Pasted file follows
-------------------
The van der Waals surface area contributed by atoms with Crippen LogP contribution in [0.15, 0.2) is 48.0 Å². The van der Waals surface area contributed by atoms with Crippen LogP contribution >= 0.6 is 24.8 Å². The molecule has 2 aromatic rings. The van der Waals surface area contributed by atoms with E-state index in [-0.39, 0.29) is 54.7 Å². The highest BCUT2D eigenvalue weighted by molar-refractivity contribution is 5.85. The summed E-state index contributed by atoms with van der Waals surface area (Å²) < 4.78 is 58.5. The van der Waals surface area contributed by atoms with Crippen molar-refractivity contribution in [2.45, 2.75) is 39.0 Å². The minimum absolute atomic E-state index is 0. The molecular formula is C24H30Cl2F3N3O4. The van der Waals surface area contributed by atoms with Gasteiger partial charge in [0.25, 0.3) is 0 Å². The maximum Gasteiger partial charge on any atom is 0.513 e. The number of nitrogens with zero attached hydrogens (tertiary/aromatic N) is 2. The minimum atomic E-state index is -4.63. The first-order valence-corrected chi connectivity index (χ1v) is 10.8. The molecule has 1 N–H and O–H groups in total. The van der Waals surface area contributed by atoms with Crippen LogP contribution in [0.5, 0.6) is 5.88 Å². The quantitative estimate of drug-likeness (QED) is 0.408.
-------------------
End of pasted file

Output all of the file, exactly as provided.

The van der Waals surface area contributed by atoms with Crippen LogP contribution in [0.15, 0.2) is 48.0 Å². The van der Waals surface area contributed by atoms with Crippen LogP contribution >= 0.6 is 24.8 Å². The molecule has 2 aromatic rings. The van der Waals surface area contributed by atoms with E-state index in [-0.39, 0.29) is 54.7 Å². The highest BCUT2D eigenvalue weighted by molar-refractivity contribution is 5.85. The summed E-state index contributed by atoms with van der Waals surface area (Å²) < 4.78 is 58.5. The van der Waals surface area contributed by atoms with Crippen molar-refractivity contribution in [2.45, 2.75) is 39.0 Å². The minimum absolute atomic E-state index is 0. The molecular formula is C24H30Cl2F3N3O4. The van der Waals surface area contributed by atoms with Gasteiger partial charge in [0.25, 0.3) is 0 Å². The maximum Gasteiger partial charge on any atom is 0.513 e. The number of nitrogens with zero attached hydrogens (tertiary/aromatic N) is 2. The minimum atomic E-state index is -4.63. The first-order valence-corrected chi connectivity index (χ1v) is 10.8. The molecule has 1 N–H and O–H groups in total. The van der Waals surface area contributed by atoms with Crippen LogP contribution in [0.5, 0.6) is 5.88 Å². The quantitative estimate of drug-likeness (QED) is 0.408.